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Sennica Nicholson, chairperson for the Vance County Board of Elections, and Michele Brigandi, aging program coordinator with the Kerr-Tar Agency on Aging, appeared on WIZS Town Talk Wednesday at 11 a.m. as part of a paid advertising sponsorship with the Kerr-Tar Regional Council of Governments.
Nicholson discussed voting requirements, voter registration, absentee mail-in ballots, early voting and answered some commonly asked questions. “We are in a very busy voting season,” Nicholson stated. “It’s no longer just an election time; we are now in an election season.”
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Basic voter requirements, according to Nicholson, include being at least 18-years-old, being a U.S. citizen and not being incarcerated.
The last day to register to vote in the November General Election is Friday, October 9, 2020. Forms submitted to the Vance County Board of Elections Office must be received by 5 p.m. on that date.
Those that miss the October 9 deadline can register and vote during one-stop early voting. Early voting begins October 15 and ends October 31, 2020.
Vance County’s early voting will be held at the Henderson Operation Center (900 S Beckford Dr., Henderson) and Aycock Recreation Complex (307 Carey Chapel Rd., Henderson). There will be no early voting at the Vance County Board of Elections Office for this election due to COVID restrictions.
Proof of residence is required to register to vote; however, no photo ID is required for this election.
Nicholson recommends that all first-time voters, as well as those who haven’t voted in some time, contact their local BOE office to make sure they are “on the books.” If there does appear to be an issue with registration, the BOE office can assist.
Vance Co. One-Stop Early Voting Schedule for the November 3, 2020, General Election
Locations: Aycock Recreation Complex and Henderson Operation Center
Absentee Mail-In Ballots
Addressing absentee ballots, Nicholson clarified, “Absentee mail-in ballots and voting by mail are the same thing. Anyone in NC can request an absentee ballot as long as they are a registered voter.”
This year, in NC, voters are not required to have a reason or give an explanation for requesting an absentee ballot.
Voters can request an absentee ballot by calling their local BOE office or by visiting the State Board of Elections website, printing the mail-in ballot request form and mailing the completed form to their local BOE. Mail-in request forms will be received by the BOE and logged into the system. An official absentee ballot will then be mailed back to the voter. The voter can then complete the ballot and return their vote by mail to their local BOE.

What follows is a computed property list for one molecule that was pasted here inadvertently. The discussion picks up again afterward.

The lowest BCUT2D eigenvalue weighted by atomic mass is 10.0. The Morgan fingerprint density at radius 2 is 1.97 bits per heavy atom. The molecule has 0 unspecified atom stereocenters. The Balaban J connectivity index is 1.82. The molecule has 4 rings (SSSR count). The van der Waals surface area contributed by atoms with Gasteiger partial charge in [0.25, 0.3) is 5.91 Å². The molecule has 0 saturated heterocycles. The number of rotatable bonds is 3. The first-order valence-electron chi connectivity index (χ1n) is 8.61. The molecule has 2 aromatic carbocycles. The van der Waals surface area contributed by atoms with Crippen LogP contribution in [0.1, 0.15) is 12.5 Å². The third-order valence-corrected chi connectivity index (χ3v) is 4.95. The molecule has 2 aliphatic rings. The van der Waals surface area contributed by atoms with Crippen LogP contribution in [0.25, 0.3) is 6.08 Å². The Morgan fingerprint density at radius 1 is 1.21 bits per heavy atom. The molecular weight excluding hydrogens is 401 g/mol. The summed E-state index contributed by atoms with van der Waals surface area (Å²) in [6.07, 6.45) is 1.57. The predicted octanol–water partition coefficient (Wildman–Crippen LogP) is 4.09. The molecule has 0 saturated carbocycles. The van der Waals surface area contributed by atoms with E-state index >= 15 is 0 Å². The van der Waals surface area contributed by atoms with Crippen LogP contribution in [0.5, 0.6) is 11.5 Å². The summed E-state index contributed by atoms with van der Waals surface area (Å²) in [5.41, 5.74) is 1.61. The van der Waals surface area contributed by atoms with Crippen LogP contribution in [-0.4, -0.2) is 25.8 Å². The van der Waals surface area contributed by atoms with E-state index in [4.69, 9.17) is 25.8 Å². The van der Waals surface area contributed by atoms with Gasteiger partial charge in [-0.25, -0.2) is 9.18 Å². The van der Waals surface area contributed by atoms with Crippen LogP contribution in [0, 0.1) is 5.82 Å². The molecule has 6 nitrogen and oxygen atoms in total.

According to Nicholson, the absentee ballot will include a security sleeve, a self-addressed return envelope and barcodes on the documentation to identify the voter. “All legitimate mailings from your local BOE will be identified with the State BOE seal, as well as your local BOE address and information,” she said.
In Vance County, absentee ballots may be returned by mail from the residence, mailed at a post office, brought in-person to the BOE office or delivered in-person to one of the designated early voting sites during one-stop voting.
Those that initiate the absentee ballot request process and then decide to vote in-person must contact their local BOE to cancel the mail-in process before attempting to vote in-person.
“Once the ballot request has been made, the process has begun for you to be identified as an absentee mail-in voter,” said Nicholson. “If you show up in-person, the system will indicate whether you requested a ballot and the status of that ballot. You cannot show up and try to vote twice.”
Requests for absentee ballots that are sent from the BOE must be initiated by the voter; the BOE will not send absentee ballots without a request.
Nicholson urged caution against using the absentee ballots sent by third parties, which may or may not be legitimate. “I’m encouraging our voters to disregard those notices because they are third-party, and the State BOE is not responsible for those ballots. If you have an envelope and the return address is not going to your local BOE office, I would not use it.”
In the same vein, Nicholson urged caution if registering during voter registration drives held by third parties. “If the organization sponsoring the event is not well-known or well-established, then I would second guess them. A lot of these events are legitimate and they do what they are supposed to do; however, my advice is to always be on the side of caution.”
Voters with special needs in Vance County may contact the BOE and speak to Director Faye Gill. The BOE has a Multipartisan Assistance Team (MAT) available to help those with special needs register to vote, receive voting materials and fill out ballots.
COVID safety precautions will be taken at voting sites including sanitizing voting booths after each use and supplying one-time use pens. Curbside voting is also an option for senior citizens and the immunocompromised.
The Vance County Board of Elections is located at 300 S. Garnett Street in Henderson, NC. With questions or for additional information, please call the BOE at (252) 492-3730.
To hear the interview in its entirety, go to WIZS.com and click on Town Talk.
(This edition of Town Talk is part of a paid sponsorship with the Kerr-Tar Regional Council of Governments.)